Sizing External Inputs (EIs)
Roberto Meil has found that the most likely size of an EI is 4.2 function points. Another possible way to size an EI is by checking the user story for any keywords in the list below. When a user story contains one of these keywords, there is a good chance that it is an EI with the indicated number of function points in size. Use this as your estimate unless you have reason to believe otherwise.
Sizing Based on File Types Referenced (FTRs) and Data Element Types (DETs)
The number of function points for an EI can be derived based upon the number of File Types Referenced (FTRs) and Data Element Types (DETs). FTRs is the number of logical files that are being accessed in order to display the output. It also includes any files that are written to but not read from. Part of the estimating process is to maintain a list of these logical files.
DETs are basically the fields that are transferred across the application boundary by the elementary process. There is one extra field called the action code. Even if it is not visible, it is assumed to be there. Thus, there is always at least 1 DET on an output screen. There is also a DET if the elementary process might generate an error message. For example, if there were a selection field to return posts that met some type of criteria, like a date range and the user entered an invalid date, then an error message would be generated. This would be counted as a DET. If the screen generated error messages for invalid dates, invalid amounts and other invalid input, the error messages would still be considered a single DET. Each of the fields crossing the application boundary are possible DETs. They must be unique. In other words, if the same field is occurs twice, it is only counted once. Likewise, if a set of fields are transferred for each of 12 months, it is only counted as a single DET.
EI are between 3 and 6 function points. The matrix below shows the how the function points are assigned. Note that the diagonal from the lower left to the upper right have the same values and they correspond to an average EI. The cells on the upper left correspond to lower sized transactions, while those on the lower right correspond to higher size.
It is important for estimators not to become obsessed with exact numbers for DETs and FTRs. First, it does not matter whether your DET count is any number between 5 and 15, your estimate will come out the same. When you have a FTR of 1, any DET count less than or equal to 15 will yield the same number of function points. If you are estimating schedule and effort, you are going to look at many transactions. You will then have to estimate the values for over a dozen cost drivers. If you a a product owner, you will also have to identify the most important stories to implement in the next iteration. You will be involved in other activities such as communicating with the user community. You just do not have time to obsess over DET and FTR values. Guess a little!
Sizing External Inquiries (EQs) and External Outputs (EOs)
An output function point transaction might correspond to either an External Inquiry (EQ) or an External Output (EO). Roberto Meli has analyzed a corpus of function point counts and determined that the most likely function point size associated with an output (when it has not been determined whether it is an EQ or an EO) is 4.6 function points. This could be used as an estimate.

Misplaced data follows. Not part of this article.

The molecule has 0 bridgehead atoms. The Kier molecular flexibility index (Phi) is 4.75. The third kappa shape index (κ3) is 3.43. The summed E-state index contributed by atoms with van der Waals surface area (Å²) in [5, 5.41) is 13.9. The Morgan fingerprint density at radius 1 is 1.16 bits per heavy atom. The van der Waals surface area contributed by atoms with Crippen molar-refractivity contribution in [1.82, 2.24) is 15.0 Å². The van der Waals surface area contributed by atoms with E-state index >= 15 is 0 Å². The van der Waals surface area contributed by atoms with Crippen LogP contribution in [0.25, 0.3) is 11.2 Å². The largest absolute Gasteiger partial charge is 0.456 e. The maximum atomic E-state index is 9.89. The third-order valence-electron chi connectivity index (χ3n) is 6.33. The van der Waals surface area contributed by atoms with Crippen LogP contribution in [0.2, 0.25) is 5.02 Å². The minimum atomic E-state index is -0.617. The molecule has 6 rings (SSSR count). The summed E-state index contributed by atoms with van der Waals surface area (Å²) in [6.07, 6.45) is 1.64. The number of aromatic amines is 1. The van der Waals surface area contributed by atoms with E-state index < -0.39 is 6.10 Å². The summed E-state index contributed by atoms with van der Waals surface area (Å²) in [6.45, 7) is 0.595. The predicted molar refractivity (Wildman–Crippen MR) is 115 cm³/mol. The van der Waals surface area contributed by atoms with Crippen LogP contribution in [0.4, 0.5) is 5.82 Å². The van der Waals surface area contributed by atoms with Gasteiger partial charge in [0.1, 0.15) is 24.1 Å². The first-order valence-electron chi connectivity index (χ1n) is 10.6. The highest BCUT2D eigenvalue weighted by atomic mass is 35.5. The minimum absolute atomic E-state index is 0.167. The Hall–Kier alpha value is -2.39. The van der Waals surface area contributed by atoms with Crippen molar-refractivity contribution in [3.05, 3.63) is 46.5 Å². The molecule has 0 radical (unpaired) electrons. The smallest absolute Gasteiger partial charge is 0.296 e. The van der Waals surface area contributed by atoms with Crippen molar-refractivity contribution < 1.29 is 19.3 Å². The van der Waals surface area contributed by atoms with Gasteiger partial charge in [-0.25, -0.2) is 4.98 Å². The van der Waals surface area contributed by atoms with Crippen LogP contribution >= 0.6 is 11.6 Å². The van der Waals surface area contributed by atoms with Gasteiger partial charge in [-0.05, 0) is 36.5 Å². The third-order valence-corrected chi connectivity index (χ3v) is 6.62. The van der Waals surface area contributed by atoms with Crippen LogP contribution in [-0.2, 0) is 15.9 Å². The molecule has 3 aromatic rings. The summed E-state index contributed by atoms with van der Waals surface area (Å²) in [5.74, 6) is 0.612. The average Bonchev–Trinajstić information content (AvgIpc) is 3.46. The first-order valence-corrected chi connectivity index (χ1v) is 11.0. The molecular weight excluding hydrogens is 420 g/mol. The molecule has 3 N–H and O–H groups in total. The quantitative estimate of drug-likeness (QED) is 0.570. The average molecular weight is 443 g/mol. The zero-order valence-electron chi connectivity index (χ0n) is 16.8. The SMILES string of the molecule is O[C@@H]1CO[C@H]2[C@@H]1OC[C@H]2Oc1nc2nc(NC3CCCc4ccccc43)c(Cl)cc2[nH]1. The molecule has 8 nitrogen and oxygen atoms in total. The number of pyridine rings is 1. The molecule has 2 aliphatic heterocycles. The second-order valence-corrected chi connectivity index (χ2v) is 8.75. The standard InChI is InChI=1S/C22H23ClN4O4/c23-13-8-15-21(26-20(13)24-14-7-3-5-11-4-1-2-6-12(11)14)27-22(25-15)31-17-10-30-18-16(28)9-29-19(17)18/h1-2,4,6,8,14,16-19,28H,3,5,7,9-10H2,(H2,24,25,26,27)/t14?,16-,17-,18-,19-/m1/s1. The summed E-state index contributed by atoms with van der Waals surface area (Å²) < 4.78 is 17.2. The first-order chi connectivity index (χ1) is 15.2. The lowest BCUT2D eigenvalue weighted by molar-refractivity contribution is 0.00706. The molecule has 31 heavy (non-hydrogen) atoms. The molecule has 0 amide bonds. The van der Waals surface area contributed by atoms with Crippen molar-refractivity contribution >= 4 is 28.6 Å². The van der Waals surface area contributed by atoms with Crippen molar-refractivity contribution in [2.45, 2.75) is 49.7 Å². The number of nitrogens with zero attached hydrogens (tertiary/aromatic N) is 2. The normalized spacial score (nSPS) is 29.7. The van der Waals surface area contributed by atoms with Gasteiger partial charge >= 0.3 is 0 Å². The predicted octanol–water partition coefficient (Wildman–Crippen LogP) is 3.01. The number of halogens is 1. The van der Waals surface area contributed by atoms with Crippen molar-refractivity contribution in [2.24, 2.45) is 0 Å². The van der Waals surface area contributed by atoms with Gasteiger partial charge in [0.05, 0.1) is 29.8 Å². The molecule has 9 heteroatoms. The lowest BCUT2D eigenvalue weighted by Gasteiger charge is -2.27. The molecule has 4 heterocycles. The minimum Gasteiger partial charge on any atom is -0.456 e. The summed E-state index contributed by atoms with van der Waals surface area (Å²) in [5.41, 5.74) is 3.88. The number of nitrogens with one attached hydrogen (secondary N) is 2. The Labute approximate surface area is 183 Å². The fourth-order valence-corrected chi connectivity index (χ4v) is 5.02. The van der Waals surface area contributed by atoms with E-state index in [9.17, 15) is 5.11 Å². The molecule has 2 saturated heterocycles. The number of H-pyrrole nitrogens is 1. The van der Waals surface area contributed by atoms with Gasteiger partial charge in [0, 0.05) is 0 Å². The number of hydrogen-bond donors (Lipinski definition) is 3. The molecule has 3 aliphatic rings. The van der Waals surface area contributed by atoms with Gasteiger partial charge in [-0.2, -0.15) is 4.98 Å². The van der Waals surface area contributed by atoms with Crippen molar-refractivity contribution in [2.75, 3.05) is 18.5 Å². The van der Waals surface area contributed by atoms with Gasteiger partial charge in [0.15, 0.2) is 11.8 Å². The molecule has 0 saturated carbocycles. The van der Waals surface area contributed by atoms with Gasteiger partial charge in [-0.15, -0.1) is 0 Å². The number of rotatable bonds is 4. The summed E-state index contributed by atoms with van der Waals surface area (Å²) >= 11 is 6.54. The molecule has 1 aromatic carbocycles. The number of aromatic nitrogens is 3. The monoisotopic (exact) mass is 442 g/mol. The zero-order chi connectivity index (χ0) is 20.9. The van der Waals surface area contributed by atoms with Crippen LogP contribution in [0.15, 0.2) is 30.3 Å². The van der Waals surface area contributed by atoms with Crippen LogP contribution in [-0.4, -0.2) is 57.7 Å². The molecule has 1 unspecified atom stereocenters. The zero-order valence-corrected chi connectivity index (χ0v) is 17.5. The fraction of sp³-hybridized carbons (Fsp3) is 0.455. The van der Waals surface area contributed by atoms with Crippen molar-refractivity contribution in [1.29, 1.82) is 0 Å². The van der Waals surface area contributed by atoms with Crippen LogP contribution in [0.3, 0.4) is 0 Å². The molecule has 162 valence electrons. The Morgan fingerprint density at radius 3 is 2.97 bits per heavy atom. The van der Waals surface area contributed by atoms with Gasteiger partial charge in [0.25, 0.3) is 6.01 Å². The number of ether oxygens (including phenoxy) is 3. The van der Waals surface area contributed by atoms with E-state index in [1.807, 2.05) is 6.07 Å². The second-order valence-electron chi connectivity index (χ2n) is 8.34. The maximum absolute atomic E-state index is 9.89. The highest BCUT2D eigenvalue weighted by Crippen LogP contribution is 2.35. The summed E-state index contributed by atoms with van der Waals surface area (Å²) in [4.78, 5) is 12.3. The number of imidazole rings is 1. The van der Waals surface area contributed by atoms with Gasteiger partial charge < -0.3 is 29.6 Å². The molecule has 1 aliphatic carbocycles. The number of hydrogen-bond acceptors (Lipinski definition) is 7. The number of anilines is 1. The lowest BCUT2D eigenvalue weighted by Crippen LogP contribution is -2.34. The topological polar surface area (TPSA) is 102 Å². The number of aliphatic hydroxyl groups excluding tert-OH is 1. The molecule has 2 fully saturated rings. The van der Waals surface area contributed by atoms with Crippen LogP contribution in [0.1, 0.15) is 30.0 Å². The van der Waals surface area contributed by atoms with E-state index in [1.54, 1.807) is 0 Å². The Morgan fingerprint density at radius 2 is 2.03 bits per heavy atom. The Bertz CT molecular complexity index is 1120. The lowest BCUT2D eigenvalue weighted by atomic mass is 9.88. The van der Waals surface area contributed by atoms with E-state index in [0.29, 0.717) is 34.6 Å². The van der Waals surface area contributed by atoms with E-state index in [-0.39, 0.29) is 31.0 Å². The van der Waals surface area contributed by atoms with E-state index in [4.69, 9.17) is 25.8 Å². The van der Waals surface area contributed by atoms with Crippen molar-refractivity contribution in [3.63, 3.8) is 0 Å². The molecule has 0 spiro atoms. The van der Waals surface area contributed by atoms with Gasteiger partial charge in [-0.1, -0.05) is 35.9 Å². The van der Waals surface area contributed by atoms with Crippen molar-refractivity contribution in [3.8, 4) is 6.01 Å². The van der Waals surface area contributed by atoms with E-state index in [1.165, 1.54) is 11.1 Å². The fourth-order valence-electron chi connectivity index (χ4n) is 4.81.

A different corpus of function point counts was subject to keyword analysis. The following slide shows the result for output transactions. When a user story contains one of these keywords, there is a good chance that it is an EQ or an EO that is the indicated number of function points in size. Use this as your estimate unless you have reason to believe otherwise.
The definitions of EQs and EOs can be used as a clue as to which type of output transaction this is. If the transaction reads from the logical files being maintained by the application and outputs some of their content, then the transaction is an External Inquiry (EQ), unless there is a complication. If there is a complication, like the transaction requires calculations or writes information to a logical file, then it is an External Output (EO). Roberto Meli has found that the most likely size of an EQ is 3.9 function points; for an EO it is 5.2.
The number of function points for an output can be derived based upon the number of File Types Referenced (FTRs) and Data Element Types (DETs). Counting FTRs and DETs was described in “Sizing Based on File Types Referenced (FTRs) and Data Element Types (DETs),” above. EQ transactions are between 3 and 6 function points; EOs are between 4 and 7. The matrices below show the how the function points are assigned. Note that the diagonal from the lower left to the upper right have the same values and they correspond to an average output. The cells on the upper left correspond to lower sized transactions, while those on the lower right correspond to higher size. The EO is 1 function point higher in each cell.
The same comments regarding counting FTRs and DETs apply here as were described above. It is seldom worthwhile to agonize over a DET or two. When adding an elementary process, the exact number of FTRs and DETs may not be known. When you take guesses, the errors will tend to cancel out. You will sometimes guess too high, but on another transaction you will guess too low. This is true of random errors. If you are are making systemic errors, the result will be a poor estimate. For example, if you always choose the highest value it could possibly be, then you estimate will end up too high. Make your best estimate and move on to the other tasks that must be performed.